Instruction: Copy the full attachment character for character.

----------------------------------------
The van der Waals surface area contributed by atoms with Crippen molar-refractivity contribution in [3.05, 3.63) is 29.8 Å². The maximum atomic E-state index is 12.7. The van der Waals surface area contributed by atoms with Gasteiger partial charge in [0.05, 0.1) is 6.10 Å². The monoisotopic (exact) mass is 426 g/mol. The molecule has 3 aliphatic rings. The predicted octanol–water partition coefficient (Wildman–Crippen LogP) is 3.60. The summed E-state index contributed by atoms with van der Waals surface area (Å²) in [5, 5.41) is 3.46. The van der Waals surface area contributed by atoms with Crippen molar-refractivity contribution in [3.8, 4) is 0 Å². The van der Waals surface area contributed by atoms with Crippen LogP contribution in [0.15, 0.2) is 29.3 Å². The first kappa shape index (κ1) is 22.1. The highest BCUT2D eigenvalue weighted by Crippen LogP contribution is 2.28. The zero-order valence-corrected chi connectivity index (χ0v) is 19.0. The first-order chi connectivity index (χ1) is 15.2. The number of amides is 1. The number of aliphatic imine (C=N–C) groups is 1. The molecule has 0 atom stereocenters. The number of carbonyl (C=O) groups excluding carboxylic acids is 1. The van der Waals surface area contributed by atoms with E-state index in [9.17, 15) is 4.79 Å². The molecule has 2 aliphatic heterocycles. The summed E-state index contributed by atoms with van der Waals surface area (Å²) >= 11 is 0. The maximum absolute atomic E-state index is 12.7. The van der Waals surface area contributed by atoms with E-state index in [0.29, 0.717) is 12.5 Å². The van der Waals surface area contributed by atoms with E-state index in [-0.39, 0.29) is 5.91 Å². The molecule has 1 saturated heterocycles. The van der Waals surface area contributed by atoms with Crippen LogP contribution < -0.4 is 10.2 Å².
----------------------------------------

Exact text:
The van der Waals surface area contributed by atoms with Crippen molar-refractivity contribution in [3.05, 3.63) is 29.8 Å². The maximum atomic E-state index is 12.7. The van der Waals surface area contributed by atoms with Gasteiger partial charge in [0.05, 0.1) is 6.10 Å². The monoisotopic (exact) mass is 426 g/mol. The molecule has 3 aliphatic rings. The predicted octanol–water partition coefficient (Wildman–Crippen LogP) is 3.60. The summed E-state index contributed by atoms with van der Waals surface area (Å²) in [5, 5.41) is 3.46. The van der Waals surface area contributed by atoms with Crippen molar-refractivity contribution in [3.8, 4) is 0 Å². The van der Waals surface area contributed by atoms with Crippen LogP contribution in [0.15, 0.2) is 29.3 Å². The first kappa shape index (κ1) is 22.1. The highest BCUT2D eigenvalue weighted by Crippen LogP contribution is 2.28. The zero-order valence-corrected chi connectivity index (χ0v) is 19.0. The first-order chi connectivity index (χ1) is 15.2. The number of amides is 1. The number of aliphatic imine (C=N–C) groups is 1. The molecule has 0 atom stereocenters. The number of carbonyl (C=O) groups excluding carboxylic acids is 1. The van der Waals surface area contributed by atoms with E-state index in [9.17, 15) is 4.79 Å². The molecule has 2 aliphatic heterocycles. The summed E-state index contributed by atoms with van der Waals surface area (Å²) >= 11 is 0. The maximum absolute atomic E-state index is 12.7. The van der Waals surface area contributed by atoms with E-state index in [0.29, 0.717) is 12.5 Å². The van der Waals surface area contributed by atoms with E-state index in [-0.39, 0.29) is 5.91 Å². The molecule has 1 saturated heterocycles. The van der Waals surface area contributed by atoms with Crippen LogP contribution < -0.4 is 10.2 Å².